Mathematical Cognitive Psychology

This was the field of my PhD dissertation under Professor R. Duncan Luce at UC Irvine and Harvard University. My coursework and dissertation writing occurred at UC Irvine. The experimental portion of the research was done at Harvard with Duncan Luce and Dave Green (in wonderful William James Hall). I developed novel statistical techniques for using hazard functions to analyze reaction time distributions. For an up-to-date list of references to that work, Google [Burbeck Luce hazard "Reaction time"].


Conference Presentations

  • Burbeck. Recovering decision latency distributions from reaction time experiments. Paper presented to the Acoustical Society of America, Pennsylvania State Univ., University Park, Pennsylvania, June 1977.

Mathematical Sociology

Upon finishing a BA in mathematics at California State University, Long Beach, I joined a research project (the Urban Disorder Project) that was investigating the internal dynamics of the large scale urban race riots in the '60s, e.g., the Watts Riot in Los Angeles. That research involved mathematical modeling and statistical analysis of census data and detailed spatial/temporal data on many of the individual "riot events" such as arson, looting, rock throwing, etc. See Clark McPhail's review for background and a short description of the results of this project in the section titled "Temporal and Spatial Variation."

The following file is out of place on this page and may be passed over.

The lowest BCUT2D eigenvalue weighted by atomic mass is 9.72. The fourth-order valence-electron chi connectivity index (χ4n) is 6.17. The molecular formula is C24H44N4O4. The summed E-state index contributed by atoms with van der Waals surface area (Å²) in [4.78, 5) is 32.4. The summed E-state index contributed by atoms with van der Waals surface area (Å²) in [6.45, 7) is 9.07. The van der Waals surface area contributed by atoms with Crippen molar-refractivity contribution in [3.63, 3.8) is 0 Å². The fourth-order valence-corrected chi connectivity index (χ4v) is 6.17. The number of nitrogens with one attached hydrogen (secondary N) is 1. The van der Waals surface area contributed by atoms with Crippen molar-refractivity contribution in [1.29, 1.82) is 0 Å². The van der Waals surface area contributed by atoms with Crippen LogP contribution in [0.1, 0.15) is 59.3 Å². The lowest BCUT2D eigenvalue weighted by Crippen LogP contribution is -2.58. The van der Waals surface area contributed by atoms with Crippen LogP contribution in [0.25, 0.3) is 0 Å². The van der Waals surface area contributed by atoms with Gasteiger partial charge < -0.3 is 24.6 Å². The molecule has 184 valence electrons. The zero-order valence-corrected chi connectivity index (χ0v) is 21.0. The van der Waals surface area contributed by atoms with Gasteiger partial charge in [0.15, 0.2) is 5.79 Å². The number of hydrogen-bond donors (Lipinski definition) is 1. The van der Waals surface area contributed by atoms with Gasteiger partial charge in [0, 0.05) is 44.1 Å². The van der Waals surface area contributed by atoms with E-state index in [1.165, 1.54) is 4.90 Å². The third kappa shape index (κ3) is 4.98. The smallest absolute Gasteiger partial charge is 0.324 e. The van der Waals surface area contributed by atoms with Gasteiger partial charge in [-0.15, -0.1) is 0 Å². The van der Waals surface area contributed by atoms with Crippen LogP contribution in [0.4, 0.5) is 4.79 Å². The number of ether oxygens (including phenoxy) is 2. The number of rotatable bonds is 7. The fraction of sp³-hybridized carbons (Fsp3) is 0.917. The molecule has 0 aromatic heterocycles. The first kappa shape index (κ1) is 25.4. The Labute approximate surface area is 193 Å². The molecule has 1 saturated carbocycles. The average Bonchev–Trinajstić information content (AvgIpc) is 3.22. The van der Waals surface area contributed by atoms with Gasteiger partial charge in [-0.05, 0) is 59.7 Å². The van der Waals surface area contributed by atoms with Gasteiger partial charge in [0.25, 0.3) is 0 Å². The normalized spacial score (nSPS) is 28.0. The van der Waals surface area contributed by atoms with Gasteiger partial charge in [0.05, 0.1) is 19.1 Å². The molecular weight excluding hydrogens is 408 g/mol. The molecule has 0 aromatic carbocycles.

• Burbeck, W. J. Raine, M. J. Abudu Stark. The dynamics of riot growth: An epidemiological approach. Journal of Mathematical Sociology, 6, 1978, 1-22.
  • M. J. Abudu Stark, W. J. Raine, Burbeck, & K. K. Davison. Some empirical patterns on a riot process. American Sociological Review, 39, 1974, 865-876.
  • S. M. Moinat, W. J. Raine, & Burbeck. Black ghetto residents as rioters. Journal of Social Issues, 28, 1972, 45-62
  • W. J. Raine, M. J. G. Abudu, Burbeck, & K. K. Davison. Black ghetto violence: A case study inquiry into the spatial patterns of four Los Angeles event types. Social Problems, 19, 1972, 408-426.

IBM Patents

Contact: sburbeck at mindspring.com
Last updated March 7, 2015